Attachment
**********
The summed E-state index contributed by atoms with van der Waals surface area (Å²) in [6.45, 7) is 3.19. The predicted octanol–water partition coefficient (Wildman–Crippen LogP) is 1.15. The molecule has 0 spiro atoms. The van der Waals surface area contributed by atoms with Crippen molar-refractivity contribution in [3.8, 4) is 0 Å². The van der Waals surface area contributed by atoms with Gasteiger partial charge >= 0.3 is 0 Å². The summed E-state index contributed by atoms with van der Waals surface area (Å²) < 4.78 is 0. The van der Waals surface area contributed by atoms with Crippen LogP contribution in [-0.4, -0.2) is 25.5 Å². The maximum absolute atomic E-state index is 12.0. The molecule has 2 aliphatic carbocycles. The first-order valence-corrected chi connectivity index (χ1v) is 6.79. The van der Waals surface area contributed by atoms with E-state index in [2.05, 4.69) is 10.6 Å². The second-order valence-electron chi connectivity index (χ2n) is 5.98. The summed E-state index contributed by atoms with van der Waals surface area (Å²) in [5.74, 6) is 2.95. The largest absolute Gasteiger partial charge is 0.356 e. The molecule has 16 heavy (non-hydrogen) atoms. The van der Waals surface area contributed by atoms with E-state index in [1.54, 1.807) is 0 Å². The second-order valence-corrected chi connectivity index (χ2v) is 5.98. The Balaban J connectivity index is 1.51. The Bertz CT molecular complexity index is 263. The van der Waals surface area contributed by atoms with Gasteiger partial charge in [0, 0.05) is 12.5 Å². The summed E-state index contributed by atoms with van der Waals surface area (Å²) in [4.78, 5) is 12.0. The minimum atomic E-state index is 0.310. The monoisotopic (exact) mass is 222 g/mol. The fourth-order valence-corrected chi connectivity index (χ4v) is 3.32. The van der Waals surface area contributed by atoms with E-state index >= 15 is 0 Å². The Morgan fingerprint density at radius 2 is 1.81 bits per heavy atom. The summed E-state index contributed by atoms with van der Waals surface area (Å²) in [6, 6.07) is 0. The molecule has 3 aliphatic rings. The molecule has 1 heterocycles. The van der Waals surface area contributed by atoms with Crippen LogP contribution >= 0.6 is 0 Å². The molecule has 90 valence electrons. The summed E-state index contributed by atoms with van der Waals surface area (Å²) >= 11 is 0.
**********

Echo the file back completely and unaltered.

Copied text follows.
The summed E-state index contributed by atoms with van der Waals surface area (Å²) in [6.45, 7) is 3.19. The predicted octanol–water partition coefficient (Wildman–Crippen LogP) is 1.15. The molecule has 0 spiro atoms. The van der Waals surface area contributed by atoms with Crippen molar-refractivity contribution in [3.8, 4) is 0 Å². The van der Waals surface area contributed by atoms with Gasteiger partial charge >= 0.3 is 0 Å². The summed E-state index contributed by atoms with van der Waals surface area (Å²) < 4.78 is 0. The van der Waals surface area contributed by atoms with Crippen LogP contribution in [-0.4, -0.2) is 25.5 Å². The maximum absolute atomic E-state index is 12.0. The molecule has 2 aliphatic carbocycles. The first-order valence-corrected chi connectivity index (χ1v) is 6.79. The van der Waals surface area contributed by atoms with E-state index in [2.05, 4.69) is 10.6 Å². The second-order valence-electron chi connectivity index (χ2n) is 5.98. The summed E-state index contributed by atoms with van der Waals surface area (Å²) in [5.74, 6) is 2.95. The largest absolute Gasteiger partial charge is 0.356 e. The molecule has 16 heavy (non-hydrogen) atoms. The van der Waals surface area contributed by atoms with E-state index in [1.54, 1.807) is 0 Å². The second-order valence-corrected chi connectivity index (χ2v) is 5.98. The Balaban J connectivity index is 1.51. The Bertz CT molecular complexity index is 263. The van der Waals surface area contributed by atoms with Gasteiger partial charge in [0, 0.05) is 12.5 Å². The summed E-state index contributed by atoms with van der Waals surface area (Å²) in [4.78, 5) is 12.0. The minimum atomic E-state index is 0.310. The monoisotopic (exact) mass is 222 g/mol. The fourth-order valence-corrected chi connectivity index (χ4v) is 3.32. The van der Waals surface area contributed by atoms with E-state index >= 15 is 0 Å². The Morgan fingerprint density at radius 2 is 1.81 bits per heavy atom. The summed E-state index contributed by atoms with van der Waals surface area (Å²) in [6, 6.07) is 0. The molecule has 3 aliphatic rings. The molecule has 1 heterocycles. The van der Waals surface area contributed by atoms with Crippen LogP contribution >= 0.6 is 0 Å². The molecule has 90 valence electrons. The summed E-state index contributed by atoms with van der Waals surface area (Å²) >= 11 is 0.